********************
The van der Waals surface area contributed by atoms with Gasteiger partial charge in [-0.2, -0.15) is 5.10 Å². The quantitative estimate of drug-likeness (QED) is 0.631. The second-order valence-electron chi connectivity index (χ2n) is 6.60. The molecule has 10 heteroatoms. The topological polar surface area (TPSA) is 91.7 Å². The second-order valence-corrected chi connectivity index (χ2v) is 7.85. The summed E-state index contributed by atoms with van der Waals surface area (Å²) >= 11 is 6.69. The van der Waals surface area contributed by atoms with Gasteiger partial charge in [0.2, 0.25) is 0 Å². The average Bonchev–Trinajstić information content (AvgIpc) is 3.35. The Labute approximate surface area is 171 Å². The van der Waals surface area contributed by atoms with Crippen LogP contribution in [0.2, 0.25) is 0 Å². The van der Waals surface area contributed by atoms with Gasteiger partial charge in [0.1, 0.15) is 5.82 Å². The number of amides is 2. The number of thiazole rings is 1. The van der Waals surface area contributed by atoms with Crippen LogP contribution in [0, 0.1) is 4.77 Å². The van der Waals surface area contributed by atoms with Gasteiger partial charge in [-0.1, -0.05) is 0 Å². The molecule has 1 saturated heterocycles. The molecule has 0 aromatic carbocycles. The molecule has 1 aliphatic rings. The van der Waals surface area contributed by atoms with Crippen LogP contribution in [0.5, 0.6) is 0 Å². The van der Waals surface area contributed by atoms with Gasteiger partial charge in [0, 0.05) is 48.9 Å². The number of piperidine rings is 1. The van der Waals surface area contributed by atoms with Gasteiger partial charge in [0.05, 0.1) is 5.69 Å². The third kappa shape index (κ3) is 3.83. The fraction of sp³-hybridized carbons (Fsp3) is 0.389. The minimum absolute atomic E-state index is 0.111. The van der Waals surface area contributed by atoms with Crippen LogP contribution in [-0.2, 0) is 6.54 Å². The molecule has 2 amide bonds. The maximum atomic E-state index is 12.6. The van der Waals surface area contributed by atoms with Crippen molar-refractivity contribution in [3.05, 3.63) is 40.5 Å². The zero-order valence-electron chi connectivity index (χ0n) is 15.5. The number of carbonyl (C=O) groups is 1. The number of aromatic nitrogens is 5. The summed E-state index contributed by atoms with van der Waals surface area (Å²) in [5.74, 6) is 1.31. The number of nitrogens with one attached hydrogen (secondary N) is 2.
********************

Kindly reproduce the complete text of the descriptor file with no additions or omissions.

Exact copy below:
The van der Waals surface area contributed by atoms with Gasteiger partial charge in [-0.2, -0.15) is 5.10 Å². The quantitative estimate of drug-likeness (QED) is 0.631. The second-order valence-electron chi connectivity index (χ2n) is 6.60. The molecule has 10 heteroatoms. The topological polar surface area (TPSA) is 91.7 Å². The second-order valence-corrected chi connectivity index (χ2v) is 7.85. The summed E-state index contributed by atoms with van der Waals surface area (Å²) >= 11 is 6.69. The van der Waals surface area contributed by atoms with Gasteiger partial charge in [0.2, 0.25) is 0 Å². The average Bonchev–Trinajstić information content (AvgIpc) is 3.35. The Labute approximate surface area is 171 Å². The van der Waals surface area contributed by atoms with Crippen LogP contribution in [0.2, 0.25) is 0 Å². The van der Waals surface area contributed by atoms with Gasteiger partial charge in [0.1, 0.15) is 5.82 Å². The number of amides is 2. The number of thiazole rings is 1. The van der Waals surface area contributed by atoms with Crippen LogP contribution in [0, 0.1) is 4.77 Å². The van der Waals surface area contributed by atoms with Gasteiger partial charge in [-0.1, -0.05) is 0 Å². The molecule has 1 saturated heterocycles. The molecule has 0 aromatic carbocycles. The molecule has 1 aliphatic rings. The van der Waals surface area contributed by atoms with Crippen LogP contribution in [0.5, 0.6) is 0 Å². The van der Waals surface area contributed by atoms with Gasteiger partial charge in [0, 0.05) is 48.9 Å². The number of piperidine rings is 1. The van der Waals surface area contributed by atoms with Gasteiger partial charge in [0.05, 0.1) is 5.69 Å². The third kappa shape index (κ3) is 3.83. The fraction of sp³-hybridized carbons (Fsp3) is 0.389. The minimum absolute atomic E-state index is 0.111. The van der Waals surface area contributed by atoms with Crippen LogP contribution in [-0.2, 0) is 6.54 Å². The molecule has 2 amide bonds. The maximum atomic E-state index is 12.6. The van der Waals surface area contributed by atoms with Crippen molar-refractivity contribution in [3.05, 3.63) is 40.5 Å². The zero-order valence-electron chi connectivity index (χ0n) is 15.5. The number of carbonyl (C=O) groups is 1. The number of aromatic nitrogens is 5. The summed E-state index contributed by atoms with van der Waals surface area (Å²) in [5.74, 6) is 1.31. The number of nitrogens with one attached hydrogen (secondary N) is 2.